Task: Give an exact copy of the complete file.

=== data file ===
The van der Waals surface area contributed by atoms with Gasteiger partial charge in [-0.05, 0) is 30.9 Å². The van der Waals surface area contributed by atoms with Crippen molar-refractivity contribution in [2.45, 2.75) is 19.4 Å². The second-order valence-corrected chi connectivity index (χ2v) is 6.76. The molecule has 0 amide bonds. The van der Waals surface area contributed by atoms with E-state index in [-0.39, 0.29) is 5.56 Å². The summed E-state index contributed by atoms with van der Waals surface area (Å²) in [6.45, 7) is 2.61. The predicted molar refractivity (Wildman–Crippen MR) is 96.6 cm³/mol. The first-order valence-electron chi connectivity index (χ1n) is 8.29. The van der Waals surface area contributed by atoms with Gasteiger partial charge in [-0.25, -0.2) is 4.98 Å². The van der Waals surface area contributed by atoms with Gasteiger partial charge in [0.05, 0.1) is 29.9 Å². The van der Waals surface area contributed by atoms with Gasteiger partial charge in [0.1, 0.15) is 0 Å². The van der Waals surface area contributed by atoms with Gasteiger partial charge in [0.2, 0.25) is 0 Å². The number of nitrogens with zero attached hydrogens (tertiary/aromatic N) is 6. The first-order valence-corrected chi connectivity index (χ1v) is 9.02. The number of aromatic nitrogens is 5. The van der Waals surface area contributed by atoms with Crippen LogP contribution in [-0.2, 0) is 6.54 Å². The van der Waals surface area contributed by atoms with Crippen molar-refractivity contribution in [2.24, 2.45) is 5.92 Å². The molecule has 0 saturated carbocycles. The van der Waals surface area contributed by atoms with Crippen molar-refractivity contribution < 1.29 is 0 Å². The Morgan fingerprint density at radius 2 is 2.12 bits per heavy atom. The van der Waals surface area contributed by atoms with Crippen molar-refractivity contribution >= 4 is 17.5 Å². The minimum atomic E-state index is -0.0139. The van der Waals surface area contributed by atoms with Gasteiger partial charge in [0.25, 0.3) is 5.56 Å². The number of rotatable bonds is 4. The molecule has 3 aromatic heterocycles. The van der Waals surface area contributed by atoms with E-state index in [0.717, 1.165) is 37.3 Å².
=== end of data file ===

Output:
The van der Waals surface area contributed by atoms with Gasteiger partial charge in [-0.05, 0) is 30.9 Å². The van der Waals surface area contributed by atoms with Crippen molar-refractivity contribution in [2.45, 2.75) is 19.4 Å². The second-order valence-corrected chi connectivity index (χ2v) is 6.76. The molecule has 0 amide bonds. The van der Waals surface area contributed by atoms with E-state index in [-0.39, 0.29) is 5.56 Å². The summed E-state index contributed by atoms with van der Waals surface area (Å²) in [6.45, 7) is 2.61. The predicted molar refractivity (Wildman–Crippen MR) is 96.6 cm³/mol. The first-order valence-electron chi connectivity index (χ1n) is 8.29. The van der Waals surface area contributed by atoms with Gasteiger partial charge in [-0.25, -0.2) is 4.98 Å². The van der Waals surface area contributed by atoms with Gasteiger partial charge in [0.05, 0.1) is 29.9 Å². The van der Waals surface area contributed by atoms with Gasteiger partial charge in [0.1, 0.15) is 0 Å². The van der Waals surface area contributed by atoms with Gasteiger partial charge in [0.2, 0.25) is 0 Å². The number of nitrogens with zero attached hydrogens (tertiary/aromatic N) is 6. The first-order valence-corrected chi connectivity index (χ1v) is 9.02. The number of aromatic nitrogens is 5. The van der Waals surface area contributed by atoms with Crippen LogP contribution in [-0.2, 0) is 6.54 Å². The van der Waals surface area contributed by atoms with Crippen molar-refractivity contribution in [2.24, 2.45) is 5.92 Å². The molecule has 0 saturated carbocycles. The van der Waals surface area contributed by atoms with Crippen molar-refractivity contribution < 1.29 is 0 Å². The Morgan fingerprint density at radius 2 is 2.12 bits per heavy atom. The van der Waals surface area contributed by atoms with Crippen molar-refractivity contribution >= 4 is 17.5 Å². The minimum atomic E-state index is -0.0139. The van der Waals surface area contributed by atoms with Gasteiger partial charge in [0.25, 0.3) is 5.56 Å². The number of rotatable bonds is 4. The molecule has 3 aromatic heterocycles. The van der Waals surface area contributed by atoms with E-state index in [0.717, 1.165) is 37.3 Å².